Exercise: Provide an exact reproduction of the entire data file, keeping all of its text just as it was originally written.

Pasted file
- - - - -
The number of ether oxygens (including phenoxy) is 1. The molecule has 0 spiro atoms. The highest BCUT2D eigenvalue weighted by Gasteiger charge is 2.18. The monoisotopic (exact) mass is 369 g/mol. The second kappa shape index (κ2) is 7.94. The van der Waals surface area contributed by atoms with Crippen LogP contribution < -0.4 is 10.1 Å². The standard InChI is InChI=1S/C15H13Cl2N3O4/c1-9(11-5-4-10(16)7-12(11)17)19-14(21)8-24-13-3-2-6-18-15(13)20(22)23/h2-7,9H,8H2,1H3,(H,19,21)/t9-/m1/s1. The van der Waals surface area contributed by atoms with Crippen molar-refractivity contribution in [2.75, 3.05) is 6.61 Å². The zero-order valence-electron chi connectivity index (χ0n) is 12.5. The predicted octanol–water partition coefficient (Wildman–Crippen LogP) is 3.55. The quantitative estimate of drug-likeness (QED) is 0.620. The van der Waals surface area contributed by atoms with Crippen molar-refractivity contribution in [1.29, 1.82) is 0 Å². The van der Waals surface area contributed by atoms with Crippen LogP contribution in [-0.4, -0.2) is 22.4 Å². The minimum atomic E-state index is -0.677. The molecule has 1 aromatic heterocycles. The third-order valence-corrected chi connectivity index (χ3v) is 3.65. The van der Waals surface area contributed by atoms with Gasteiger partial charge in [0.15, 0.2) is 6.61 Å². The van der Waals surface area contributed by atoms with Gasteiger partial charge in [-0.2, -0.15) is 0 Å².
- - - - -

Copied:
The number of ether oxygens (including phenoxy) is 1. The molecule has 0 spiro atoms. The highest BCUT2D eigenvalue weighted by Gasteiger charge is 2.18. The monoisotopic (exact) mass is 369 g/mol. The second kappa shape index (κ2) is 7.94. The van der Waals surface area contributed by atoms with Crippen LogP contribution < -0.4 is 10.1 Å². The standard InChI is InChI=1S/C15H13Cl2N3O4/c1-9(11-5-4-10(16)7-12(11)17)19-14(21)8-24-13-3-2-6-18-15(13)20(22)23/h2-7,9H,8H2,1H3,(H,19,21)/t9-/m1/s1. The van der Waals surface area contributed by atoms with Crippen molar-refractivity contribution in [2.75, 3.05) is 6.61 Å². The zero-order valence-electron chi connectivity index (χ0n) is 12.5. The predicted octanol–water partition coefficient (Wildman–Crippen LogP) is 3.55. The quantitative estimate of drug-likeness (QED) is 0.620. The van der Waals surface area contributed by atoms with Crippen molar-refractivity contribution in [1.29, 1.82) is 0 Å². The van der Waals surface area contributed by atoms with Crippen LogP contribution in [-0.4, -0.2) is 22.4 Å². The minimum atomic E-state index is -0.677. The molecule has 1 aromatic heterocycles. The third-order valence-corrected chi connectivity index (χ3v) is 3.65. The van der Waals surface area contributed by atoms with Gasteiger partial charge in [0.15, 0.2) is 6.61 Å². The van der Waals surface area contributed by atoms with Gasteiger partial charge in [-0.2, -0.15) is 0 Å².